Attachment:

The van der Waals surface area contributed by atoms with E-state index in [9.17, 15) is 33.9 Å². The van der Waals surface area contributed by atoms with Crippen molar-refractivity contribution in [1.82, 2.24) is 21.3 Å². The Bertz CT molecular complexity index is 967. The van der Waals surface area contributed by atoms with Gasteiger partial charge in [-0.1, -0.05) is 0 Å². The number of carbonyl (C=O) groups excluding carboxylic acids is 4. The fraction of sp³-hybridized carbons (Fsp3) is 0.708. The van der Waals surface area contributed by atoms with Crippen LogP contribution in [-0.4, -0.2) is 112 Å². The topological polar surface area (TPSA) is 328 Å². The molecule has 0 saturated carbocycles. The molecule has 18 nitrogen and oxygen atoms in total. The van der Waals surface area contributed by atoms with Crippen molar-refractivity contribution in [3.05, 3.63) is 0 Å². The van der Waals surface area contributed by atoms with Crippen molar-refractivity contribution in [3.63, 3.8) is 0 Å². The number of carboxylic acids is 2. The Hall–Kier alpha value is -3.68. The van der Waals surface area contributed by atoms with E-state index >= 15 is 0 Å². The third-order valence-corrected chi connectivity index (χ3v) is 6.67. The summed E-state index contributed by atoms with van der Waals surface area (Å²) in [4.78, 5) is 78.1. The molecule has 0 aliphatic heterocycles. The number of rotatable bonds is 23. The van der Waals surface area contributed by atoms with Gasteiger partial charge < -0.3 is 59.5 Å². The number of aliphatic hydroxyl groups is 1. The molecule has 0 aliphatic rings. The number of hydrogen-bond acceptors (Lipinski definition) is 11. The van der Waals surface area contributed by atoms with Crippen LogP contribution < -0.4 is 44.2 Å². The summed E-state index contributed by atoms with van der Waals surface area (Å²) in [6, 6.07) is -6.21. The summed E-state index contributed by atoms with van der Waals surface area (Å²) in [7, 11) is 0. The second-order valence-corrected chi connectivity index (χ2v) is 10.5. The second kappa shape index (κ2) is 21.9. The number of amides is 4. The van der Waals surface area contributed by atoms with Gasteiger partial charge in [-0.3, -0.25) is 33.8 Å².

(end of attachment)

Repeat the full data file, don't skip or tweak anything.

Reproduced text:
The van der Waals surface area contributed by atoms with E-state index in [9.17, 15) is 33.9 Å². The van der Waals surface area contributed by atoms with Crippen molar-refractivity contribution in [1.82, 2.24) is 21.3 Å². The Bertz CT molecular complexity index is 967. The van der Waals surface area contributed by atoms with Gasteiger partial charge in [-0.1, -0.05) is 0 Å². The number of carbonyl (C=O) groups excluding carboxylic acids is 4. The fraction of sp³-hybridized carbons (Fsp3) is 0.708. The van der Waals surface area contributed by atoms with Crippen LogP contribution in [-0.4, -0.2) is 112 Å². The topological polar surface area (TPSA) is 328 Å². The molecule has 0 saturated carbocycles. The molecule has 18 nitrogen and oxygen atoms in total. The van der Waals surface area contributed by atoms with Crippen molar-refractivity contribution in [3.05, 3.63) is 0 Å². The van der Waals surface area contributed by atoms with Crippen molar-refractivity contribution in [3.63, 3.8) is 0 Å². The number of carboxylic acids is 2. The Hall–Kier alpha value is -3.68. The van der Waals surface area contributed by atoms with E-state index >= 15 is 0 Å². The third-order valence-corrected chi connectivity index (χ3v) is 6.67. The summed E-state index contributed by atoms with van der Waals surface area (Å²) in [4.78, 5) is 78.1. The molecule has 0 aliphatic heterocycles. The number of rotatable bonds is 23. The van der Waals surface area contributed by atoms with Gasteiger partial charge < -0.3 is 59.5 Å². The number of aliphatic hydroxyl groups is 1. The molecule has 0 aliphatic rings. The number of hydrogen-bond acceptors (Lipinski definition) is 11. The van der Waals surface area contributed by atoms with Crippen LogP contribution < -0.4 is 44.2 Å². The summed E-state index contributed by atoms with van der Waals surface area (Å²) in [6, 6.07) is -6.21. The summed E-state index contributed by atoms with van der Waals surface area (Å²) in [7, 11) is 0. The second-order valence-corrected chi connectivity index (χ2v) is 10.5. The second kappa shape index (κ2) is 21.9. The number of amides is 4. The van der Waals surface area contributed by atoms with Gasteiger partial charge in [-0.3, -0.25) is 33.8 Å².